Audit Finds Student College Fees Need More Controls; ANALYSIS FINDINGS Schools Give Inaccurate or Incomplete Details; Use Funds for Purposes Other Than They Were Originally Approved For
Jones, Walter C., The Florida Times Union
Byline: WALTER C. JONES
ATLANTA - The $239 million in mandatory student fees charged by the state's 35 public colleges and universities should be better managed to ensure the money is spent on programs that benefit all students, state auditors concluded.
A 46-page analysis released late Wednesday by the State Department of Audits and Accounts at the request of the Senate Appropriations Committee detailed instances where fees were not approved by the Board of Regents, as required, and others where the information schools submitted to the board was inaccurate or incomplete.
"We found that the Board of Regents' student-fee policies allow significant discretion on the part of each ... institution regarding the use of student-fee revenues," the auditors wrote. "As such, they provide little assurance that fees are used in a manner that benefits the entire student body to the greatest extent possible even though all students are required to pay these fees."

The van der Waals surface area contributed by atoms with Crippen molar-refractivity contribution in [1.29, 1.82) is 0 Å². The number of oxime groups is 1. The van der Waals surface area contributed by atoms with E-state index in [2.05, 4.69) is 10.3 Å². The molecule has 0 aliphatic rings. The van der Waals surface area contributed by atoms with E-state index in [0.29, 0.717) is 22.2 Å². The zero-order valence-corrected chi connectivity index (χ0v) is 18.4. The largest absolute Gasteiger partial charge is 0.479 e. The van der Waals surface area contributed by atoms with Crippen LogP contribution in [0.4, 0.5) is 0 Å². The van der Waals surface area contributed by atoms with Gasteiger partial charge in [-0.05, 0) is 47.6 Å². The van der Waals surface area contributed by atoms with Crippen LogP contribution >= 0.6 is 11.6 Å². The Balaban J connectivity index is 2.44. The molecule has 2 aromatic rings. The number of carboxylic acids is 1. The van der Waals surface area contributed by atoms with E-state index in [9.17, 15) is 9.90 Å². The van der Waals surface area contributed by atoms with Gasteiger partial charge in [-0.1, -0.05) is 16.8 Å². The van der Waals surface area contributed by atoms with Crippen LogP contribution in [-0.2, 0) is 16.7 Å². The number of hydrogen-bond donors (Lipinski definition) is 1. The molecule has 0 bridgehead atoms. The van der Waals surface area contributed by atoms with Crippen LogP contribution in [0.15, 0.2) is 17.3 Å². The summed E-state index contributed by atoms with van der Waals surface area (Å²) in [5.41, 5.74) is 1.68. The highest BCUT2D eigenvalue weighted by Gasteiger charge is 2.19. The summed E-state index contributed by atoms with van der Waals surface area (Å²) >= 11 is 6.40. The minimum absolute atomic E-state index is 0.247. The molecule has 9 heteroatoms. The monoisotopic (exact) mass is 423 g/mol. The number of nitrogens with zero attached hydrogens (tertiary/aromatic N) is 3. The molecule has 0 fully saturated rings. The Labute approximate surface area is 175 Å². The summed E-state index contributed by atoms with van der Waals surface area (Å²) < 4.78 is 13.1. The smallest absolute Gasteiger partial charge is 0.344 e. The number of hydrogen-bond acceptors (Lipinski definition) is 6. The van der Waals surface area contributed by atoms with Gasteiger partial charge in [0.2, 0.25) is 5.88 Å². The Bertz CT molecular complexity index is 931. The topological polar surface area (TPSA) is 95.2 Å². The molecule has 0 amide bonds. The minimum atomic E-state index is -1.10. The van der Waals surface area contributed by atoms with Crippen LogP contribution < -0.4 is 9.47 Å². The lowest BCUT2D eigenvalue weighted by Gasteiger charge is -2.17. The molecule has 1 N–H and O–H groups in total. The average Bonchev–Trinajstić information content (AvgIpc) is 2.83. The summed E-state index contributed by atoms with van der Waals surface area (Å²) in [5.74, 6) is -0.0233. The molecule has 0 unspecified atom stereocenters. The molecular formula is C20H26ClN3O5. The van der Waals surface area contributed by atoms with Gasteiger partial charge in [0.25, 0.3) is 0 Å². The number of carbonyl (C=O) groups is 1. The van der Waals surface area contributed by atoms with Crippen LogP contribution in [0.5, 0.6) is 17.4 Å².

In four cases, the mandatory fees were not going to the originally approved purpose.
At the University of Georgia, for instance, auditors noted that students voted in 1989 for a $50 fee per semester to fund construction of the Ramsey Center recreational facility. The materials given to students at the time said the fee would end when the debt on the facility was paid in 2013, but the school intends to keep charging the fee and use $2.5 million to pay for renovation and expansion of the Tate Student Center. Students were only allowed to vote on an additional $25 fee per semester for the Tate improvements.
In eight instances, student advisory panels never signed off on the fees before they took effect, even though regents policy requires student input.
At three of the seven schools examined in detail, auditors found lax documentation for expenditures, including funds for ineligible programs and cash advances to faculty members and excessive travel payments.
The regents responded to a preliminary draft of the report by promising to use the information to revise internal controls and update some policies at this month's meeting. …